An intelligent kiosk could stall the Covid-19 pandemic slowing down the rate of innovation as far as what in-store interactions have to offer. The lack of footfall in physical stores has taken its toll on the digital sensory front, with favorable investment going towards software innovations like AI, rather than hardware like robotics.
However, Aroma Kiosk melding of the two digital innovations combines appealing hardware with their AI algorithm named ATOM 2.0 (Advanced Tools for Modelling) has the potential to breathe new life into this area post-Covid.
Shoppers in Mexico are being offered use of this kiosk for a tailor-made experience that makes them aware of products that they wouldn’t typically acknowledge, but find themselves interested in buying the product once the Aroma Kiosk suggests the item. Consumers are presented with a funnel where various scents are transmitted from, giving them a sample of what to expect and enhancing their shopping experience.
Making scents of the Aroma Kiosk data
Through a succession of questions based on each aroma profile, the ATOM 2.0 advises the consumers how to shop using personalized recommendations. Success on the back of this demonstration could yield more hopeful prospects for similar innovations around the globe.
Fabio Campanile, Givaudan’s head of global science & technology, Taste & Wellbeing said, “The Aroma Kiosk is a gamechanger that allows us to crowdsource information on consumer preferences quickly across many different demographics.”
Campanile continued, “The units are at the forefront of digital sensory innovation. Their portability allows them to be situated in public environments making them particularly powerful. The kiosks can be customized for any type of product and can be used in a nearly limitless range of environments, representing a major step toward accessing consumers everywhere, every day, all while data is collected and flows in real-time”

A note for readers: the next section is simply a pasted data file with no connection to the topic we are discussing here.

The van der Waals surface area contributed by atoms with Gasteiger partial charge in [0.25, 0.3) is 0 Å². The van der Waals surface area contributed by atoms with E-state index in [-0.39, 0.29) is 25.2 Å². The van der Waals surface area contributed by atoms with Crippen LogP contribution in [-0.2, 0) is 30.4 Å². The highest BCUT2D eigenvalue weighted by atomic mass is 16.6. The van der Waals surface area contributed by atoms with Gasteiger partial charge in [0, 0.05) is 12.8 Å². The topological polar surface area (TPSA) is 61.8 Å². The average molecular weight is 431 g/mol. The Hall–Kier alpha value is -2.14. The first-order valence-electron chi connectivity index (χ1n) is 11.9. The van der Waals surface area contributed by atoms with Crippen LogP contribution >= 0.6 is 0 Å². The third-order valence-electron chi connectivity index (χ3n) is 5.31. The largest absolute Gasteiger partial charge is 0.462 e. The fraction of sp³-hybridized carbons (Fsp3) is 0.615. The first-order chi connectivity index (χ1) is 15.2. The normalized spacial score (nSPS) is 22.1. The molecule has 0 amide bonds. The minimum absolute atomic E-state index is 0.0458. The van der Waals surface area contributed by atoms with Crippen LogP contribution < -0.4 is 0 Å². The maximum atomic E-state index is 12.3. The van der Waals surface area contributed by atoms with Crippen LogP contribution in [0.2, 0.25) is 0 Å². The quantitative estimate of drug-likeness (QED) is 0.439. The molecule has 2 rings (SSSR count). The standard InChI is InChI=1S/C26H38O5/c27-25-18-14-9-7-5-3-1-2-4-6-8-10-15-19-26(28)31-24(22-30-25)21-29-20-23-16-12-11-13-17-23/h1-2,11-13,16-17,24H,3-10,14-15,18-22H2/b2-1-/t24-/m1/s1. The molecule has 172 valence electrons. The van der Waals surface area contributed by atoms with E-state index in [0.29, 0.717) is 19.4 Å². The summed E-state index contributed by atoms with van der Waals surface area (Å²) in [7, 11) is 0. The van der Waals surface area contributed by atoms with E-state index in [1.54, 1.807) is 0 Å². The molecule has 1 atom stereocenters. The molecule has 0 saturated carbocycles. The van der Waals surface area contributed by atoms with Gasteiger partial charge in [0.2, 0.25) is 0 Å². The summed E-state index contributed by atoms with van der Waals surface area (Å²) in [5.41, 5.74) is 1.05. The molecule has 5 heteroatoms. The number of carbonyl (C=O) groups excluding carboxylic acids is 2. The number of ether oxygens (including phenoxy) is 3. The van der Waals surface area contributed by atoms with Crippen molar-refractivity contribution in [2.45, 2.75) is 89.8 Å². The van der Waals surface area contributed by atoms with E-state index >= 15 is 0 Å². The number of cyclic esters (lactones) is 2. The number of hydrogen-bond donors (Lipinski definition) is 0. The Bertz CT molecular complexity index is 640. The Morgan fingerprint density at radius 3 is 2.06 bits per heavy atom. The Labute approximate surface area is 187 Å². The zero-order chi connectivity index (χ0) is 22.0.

Consumers will be put at ease
With the consumer backlash against the potential invasion of their privacy, scent-based analysis will come across as relatively harmless to their data privacy, owing to how novel and unusual the technology will appear. This should make consumers feel much more at ease in allowing ATOM 2.0 to consult them on their preferences, that is administered on the back of their scent preferences at the store itself.
With the world coming out of lockdown, the digital-sensory innovation is picking up where it left off. Innovative hardware designers in this niche space need to be conscious of how senses of smell may vary across demographic groups.
As much as this technology has huge future potential, Aroma Kiosk will certainly need fine-tuning as not to overwhelm or under-deliver on a person-by-person basis, or else risk damaging the relationship between the customer and the retailer they chose to visit. Should consumers choose to embrace this new technology, brands will see doors open to expand and improve their product lines across many key sectors of the consumer goods industry, like beauty, food and household care.